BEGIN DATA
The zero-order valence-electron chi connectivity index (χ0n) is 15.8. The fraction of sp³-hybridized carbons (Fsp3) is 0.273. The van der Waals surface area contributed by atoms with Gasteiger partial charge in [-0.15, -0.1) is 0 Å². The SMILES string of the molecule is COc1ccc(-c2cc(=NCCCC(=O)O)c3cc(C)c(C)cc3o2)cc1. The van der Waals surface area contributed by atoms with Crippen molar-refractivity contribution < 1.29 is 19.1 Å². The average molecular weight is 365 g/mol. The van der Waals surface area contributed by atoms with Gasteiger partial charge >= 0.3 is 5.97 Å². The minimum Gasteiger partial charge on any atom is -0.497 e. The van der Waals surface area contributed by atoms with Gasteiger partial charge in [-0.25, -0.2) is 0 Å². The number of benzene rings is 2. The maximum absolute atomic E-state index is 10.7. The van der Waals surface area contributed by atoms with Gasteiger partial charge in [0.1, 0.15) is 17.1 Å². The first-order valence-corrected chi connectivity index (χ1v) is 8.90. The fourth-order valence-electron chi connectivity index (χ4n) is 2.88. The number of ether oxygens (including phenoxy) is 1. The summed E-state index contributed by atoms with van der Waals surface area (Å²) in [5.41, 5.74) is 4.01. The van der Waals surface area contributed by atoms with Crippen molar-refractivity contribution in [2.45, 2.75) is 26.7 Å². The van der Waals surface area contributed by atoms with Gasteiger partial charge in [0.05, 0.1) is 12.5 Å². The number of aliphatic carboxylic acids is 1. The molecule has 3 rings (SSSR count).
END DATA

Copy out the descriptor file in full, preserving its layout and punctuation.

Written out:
The zero-order valence-electron chi connectivity index (χ0n) is 15.8. The fraction of sp³-hybridized carbons (Fsp3) is 0.273. The van der Waals surface area contributed by atoms with Gasteiger partial charge in [-0.15, -0.1) is 0 Å². The SMILES string of the molecule is COc1ccc(-c2cc(=NCCCC(=O)O)c3cc(C)c(C)cc3o2)cc1. The van der Waals surface area contributed by atoms with Crippen molar-refractivity contribution < 1.29 is 19.1 Å². The average molecular weight is 365 g/mol. The van der Waals surface area contributed by atoms with Gasteiger partial charge >= 0.3 is 5.97 Å². The minimum Gasteiger partial charge on any atom is -0.497 e. The van der Waals surface area contributed by atoms with Gasteiger partial charge in [-0.25, -0.2) is 0 Å². The number of benzene rings is 2. The maximum absolute atomic E-state index is 10.7. The van der Waals surface area contributed by atoms with Gasteiger partial charge in [0.1, 0.15) is 17.1 Å². The first-order valence-corrected chi connectivity index (χ1v) is 8.90. The fourth-order valence-electron chi connectivity index (χ4n) is 2.88. The number of ether oxygens (including phenoxy) is 1. The summed E-state index contributed by atoms with van der Waals surface area (Å²) in [5.41, 5.74) is 4.01. The van der Waals surface area contributed by atoms with Crippen molar-refractivity contribution in [2.45, 2.75) is 26.7 Å². The van der Waals surface area contributed by atoms with Gasteiger partial charge in [0.05, 0.1) is 12.5 Å². The number of aliphatic carboxylic acids is 1. The molecule has 3 rings (SSSR count).